Peter O’Mara was a youth worker for the Hepburn Regional Health Service who had moved to the area from Melbourne because he was attracted by both the natural environment and the history of the area. He had a strong interest in the arts and had helped to popularise poetry readings at the local Cosy Cottage Café in Hepburn Springs. As a youth worker, Peter knew that many young people were not benefiting from the boom in local tourism and he was in touch with many families from the ‘old community’ who were feeling very anxious about the employment opportunities for their children. Peter put himself forward to chair the community consultations about the future of the Wombat forest and his credibility with families from the ‘old community’ encouraged some of them to come to the meetings and listen to what others had to say.

The other person who played a key role was a second-generation timber-mill owner, Jim Dwyer, who had already reached the conclusion that the timber industry was not the best future option for his own children. By changing the ways in which he sourced logs and processed the timber in his mill, Dwyer had already made adjustment that enabled his mill to continue when others had closed and he was able to show that there could be some ongoing employment for experienced timber workers. At the same time, he argued that the growth of tourism had given young people in the area more opportunities for employment and he agreed that conservation of ‘old-growth’ areas within the Wombat forest was important for maintaining and even expanding tourism opportunities. Dwyer was convinced by the argument that some loggers might even find a new career as knowledgeable forest guides. Between them, O’Mara and Dwyer were able to bring potentially warring communities together to work on a plan for future employment in the area that would aim to ensure employment opportunities for people who had previously worked in logging. Sadly, the State Government did not follow through on the particular proposals that came out of the community meetings—as it had promised—but the need to focus on future employment opportunities for the young had swayed the community in favour of forest conservation. A broad consensus was achieved that logging in the Wombat forest should be phased out provided alternative employment was found for timber workers who would become ‘redundant’. O’Mara, in particular, then worked hard, and with considerable success, to make sure that the local shire council looked after the interests of former timber workers.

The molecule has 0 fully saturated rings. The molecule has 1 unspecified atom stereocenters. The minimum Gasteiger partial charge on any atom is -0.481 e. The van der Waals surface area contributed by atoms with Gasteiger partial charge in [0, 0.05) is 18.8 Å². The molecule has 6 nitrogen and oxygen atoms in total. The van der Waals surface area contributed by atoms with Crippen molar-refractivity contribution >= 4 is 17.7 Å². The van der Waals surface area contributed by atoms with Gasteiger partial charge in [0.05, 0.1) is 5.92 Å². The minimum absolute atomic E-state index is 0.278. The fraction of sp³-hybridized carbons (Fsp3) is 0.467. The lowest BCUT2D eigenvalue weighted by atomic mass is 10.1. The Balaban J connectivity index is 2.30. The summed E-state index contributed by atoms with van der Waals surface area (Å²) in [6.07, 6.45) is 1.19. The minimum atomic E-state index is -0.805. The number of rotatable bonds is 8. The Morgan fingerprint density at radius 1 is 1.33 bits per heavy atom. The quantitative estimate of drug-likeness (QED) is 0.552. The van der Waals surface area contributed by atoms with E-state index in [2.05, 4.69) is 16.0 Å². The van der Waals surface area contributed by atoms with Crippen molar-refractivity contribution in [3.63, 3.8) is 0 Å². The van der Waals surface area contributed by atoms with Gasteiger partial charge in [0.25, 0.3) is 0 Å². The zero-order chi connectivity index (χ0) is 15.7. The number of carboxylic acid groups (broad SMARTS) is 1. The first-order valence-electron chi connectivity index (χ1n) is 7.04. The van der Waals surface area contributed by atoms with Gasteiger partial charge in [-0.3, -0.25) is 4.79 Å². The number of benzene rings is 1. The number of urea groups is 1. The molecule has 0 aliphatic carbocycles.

A second example of appealing to inter-generational sentiment relates to work carried out by researchers from the Globalism Research Centre in association with a community reference group in the Hamilton region of western Victoria. In this case, the local community had been rather divided about whether or not the threat of global climate change was real, and RMIT researchers were invited to run a scenarios-mapping exercise in order to grapple more fully with future uncertainties, including climate change predictions. The community reference group worked very hard to bring together a diverse array of community members in selecting about 40 people to participate in the two-day workshop that began with some of the modelling carried out by the CSIRO for the region and then worked through a number of plausible, yet challenging, future threats over a period of 30–50 years. A very experienced ‘scenarist’ was employed to run the workshop and, as expected, it resulted in the elaboration of a range of challenging scenarios for the region. The process took an interesting turn, however, when two experienced local writers—one of whom had participated in the workshop—took the outcomes of the workshop to create a single, complex scenario for the future into which they set four different stories focusing on how different characters might respond to the challenges (see Mulligan et al. 2009). Several of the characters who were integrated into these stories had been sketched out by participants in the scenarios workshop and the writers went back to some of the participants to make the characters and the situations in which they would find themselves more plausible, yet no less challenging to contemplate.